The main theories of physics can be distinguished by which combination of the speed of light c, the quantum of action ℏ and the gravitational constant G they contain.
The version shown here puts a limit of a physical observable at each corner, except for the first corner. That limit value defines the respective theory.
Learning physics starts at the bottom left, where no limits are assumed, and proceeds towards the top right, where all observables are limited.
Several of the limits found in the cube are not well known, despite being decades old. About the maximum force c4/4G, see the page dedicated to the topic. The papers mentioned there also cover the limit 1/4G that defines classical gravitation and the limit c4/4Gℏ that defines relativistic quantum gravity, the complete description of motion.
History: The physics cube is often called Bronshtein cube (that is how he wrote his name himself) or also Bronstein cube. The syllable `shtein' or `stein' rhymes with `shrine', as can be seen from the original Russian. The cube dates from the 1930s.
The Bronshtein cube with limits shows that physics laws are simple.
Consequences and predictions
Describing nature with limits implies that there are no infinite quantities in nature, neither infinitely large nor infinitely small.
The force limit implies the prediction that there is no physics beyond general relativity. There are no higher-order terms in the Lagrangian. Maximum force also suggests that the hoop conjecture is valid; both concepts are closely tied to horizons.
The speed limit implies the prediction that there is no physics beyond special relativity.
The action limit implies the prediction that there is no physics beyond quantum theory.
Together, all the limits also imply, as explained on a separate page, that all of physics can be summarized in 9 lines.
Note: the limits are not unique. Other choices are also possible, using other powers of c, 4G and ℏ. There is a maximum power, a maximum mass flow rate, a minimum length, a minimum area, a minimum volume, a maximum acceleration, a maximum mass density, etc.
The cube is three-dimensional. (If the Boltzmann constant k is taken as separate line, one can try to define a four-dimensional hypercube.) Understanding the origin of the number of dimensions of the physics cube is not straightforward.
The cube also structures the adventure presented in the volumes of the free Motion Mountain Physics Textbook.
The limits further imply that the Planck scale is the central scale in nature.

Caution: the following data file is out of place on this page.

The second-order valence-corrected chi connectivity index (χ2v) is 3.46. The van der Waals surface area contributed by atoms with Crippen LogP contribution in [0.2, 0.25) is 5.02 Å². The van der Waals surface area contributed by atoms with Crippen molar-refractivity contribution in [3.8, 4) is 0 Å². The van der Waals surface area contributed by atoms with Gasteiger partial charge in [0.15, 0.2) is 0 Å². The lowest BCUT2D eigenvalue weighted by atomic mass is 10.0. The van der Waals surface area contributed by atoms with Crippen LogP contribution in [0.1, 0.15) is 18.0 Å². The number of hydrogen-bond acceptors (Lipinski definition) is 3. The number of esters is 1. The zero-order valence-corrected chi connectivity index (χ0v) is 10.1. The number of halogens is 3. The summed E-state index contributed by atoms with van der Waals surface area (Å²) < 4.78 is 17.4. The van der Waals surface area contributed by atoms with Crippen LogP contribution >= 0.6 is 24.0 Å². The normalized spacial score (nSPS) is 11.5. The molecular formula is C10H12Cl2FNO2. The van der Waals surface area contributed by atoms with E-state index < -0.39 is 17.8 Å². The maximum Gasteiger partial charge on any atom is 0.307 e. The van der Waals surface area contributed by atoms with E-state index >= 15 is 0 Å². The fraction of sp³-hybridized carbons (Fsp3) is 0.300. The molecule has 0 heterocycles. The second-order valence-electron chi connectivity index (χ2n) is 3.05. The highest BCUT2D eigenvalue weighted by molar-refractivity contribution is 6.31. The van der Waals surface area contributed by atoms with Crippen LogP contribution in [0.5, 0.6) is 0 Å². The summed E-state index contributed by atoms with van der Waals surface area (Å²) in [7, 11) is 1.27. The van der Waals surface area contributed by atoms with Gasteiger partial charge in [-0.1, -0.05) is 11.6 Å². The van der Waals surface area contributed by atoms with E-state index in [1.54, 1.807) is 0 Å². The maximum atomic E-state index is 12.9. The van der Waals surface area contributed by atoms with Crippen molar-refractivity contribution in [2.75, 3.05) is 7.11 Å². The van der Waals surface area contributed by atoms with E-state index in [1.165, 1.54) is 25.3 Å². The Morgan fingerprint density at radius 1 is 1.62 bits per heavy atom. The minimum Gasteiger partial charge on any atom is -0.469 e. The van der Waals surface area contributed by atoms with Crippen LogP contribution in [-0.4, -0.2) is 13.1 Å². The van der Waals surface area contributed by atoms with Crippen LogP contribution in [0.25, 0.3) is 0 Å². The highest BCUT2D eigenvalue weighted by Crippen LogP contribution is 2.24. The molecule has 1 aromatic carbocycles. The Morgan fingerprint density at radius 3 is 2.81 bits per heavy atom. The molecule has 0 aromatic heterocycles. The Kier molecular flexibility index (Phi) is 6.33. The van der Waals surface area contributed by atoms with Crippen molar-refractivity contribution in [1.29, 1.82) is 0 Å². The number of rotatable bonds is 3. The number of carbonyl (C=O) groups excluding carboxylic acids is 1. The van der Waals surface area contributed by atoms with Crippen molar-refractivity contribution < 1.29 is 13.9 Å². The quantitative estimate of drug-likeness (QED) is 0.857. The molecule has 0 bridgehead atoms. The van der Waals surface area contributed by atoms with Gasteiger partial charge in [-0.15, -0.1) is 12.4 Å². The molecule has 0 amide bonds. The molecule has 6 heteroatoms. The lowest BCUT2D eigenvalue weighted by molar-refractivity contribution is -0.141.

The limits also imply that there are no trans-Planckian effects in nature. In particular, the limits imply:
- There is no continuous space-time,
- There is no doubly special relativity,
- There are no higher dimensions,
- There are no lower dimensions,
- There is no space-time foam,
- There is no discrete space-time,
- There is no non-commutative space-time,
- There is no space-time lattice,
- There is no time-independent discrete space-time structure,
- The equations of nature follow from inequalities involving limits.
In short, the Bronshtein cube imposes strict requirements on the complete description of motion.
Almost no conjecture on the complete description of motion found in the research literature satisfies these requirements.
Another version of the Bronshtein cube
The history of the cube is confused. It depends on the point of view, in particular on whether is it taken as a cube of theories, as a cube of fundamental constants, or a cube of something else.
This often-cited reference is about c, G and h, but does not define the cube: G. Gamov, D. Ivanenko and L. Landau, Zh. Russ. Fiz. Khim. Obstva. Chast Fiz. 60, 13 (1928), (in Russian). Reprinted in G. Gamow, D. Ivanenko & L. Landau, World constants and limiting transition, Physics of Atomic Nuclei volume 65, pages 1373–1375 (2002). https://doi.org/10.1134/1.1495650
This often-cited reference is hard to find: M. Bronshtein, K voprosu o vozmozhnoy teorii mira kak tselogo [On a possible theory of the world as a whole], in Osnovnye problemy kosmicheskoy fiziki [Basic problems of cosmic physics], Kiev, ONTI (1934), pp. 186-218 (in Russian).
This often-cited reference has nothing on the cube itself: M. Bronshtein, Physikalische Zeitschrift der Sowjetunion, 9, 140 (1936). https://doi.org/10.1007/s10714-011-1285-4
A third version of the Bronshtein cube
It has more details and mentions the adventures encountered in the different theories: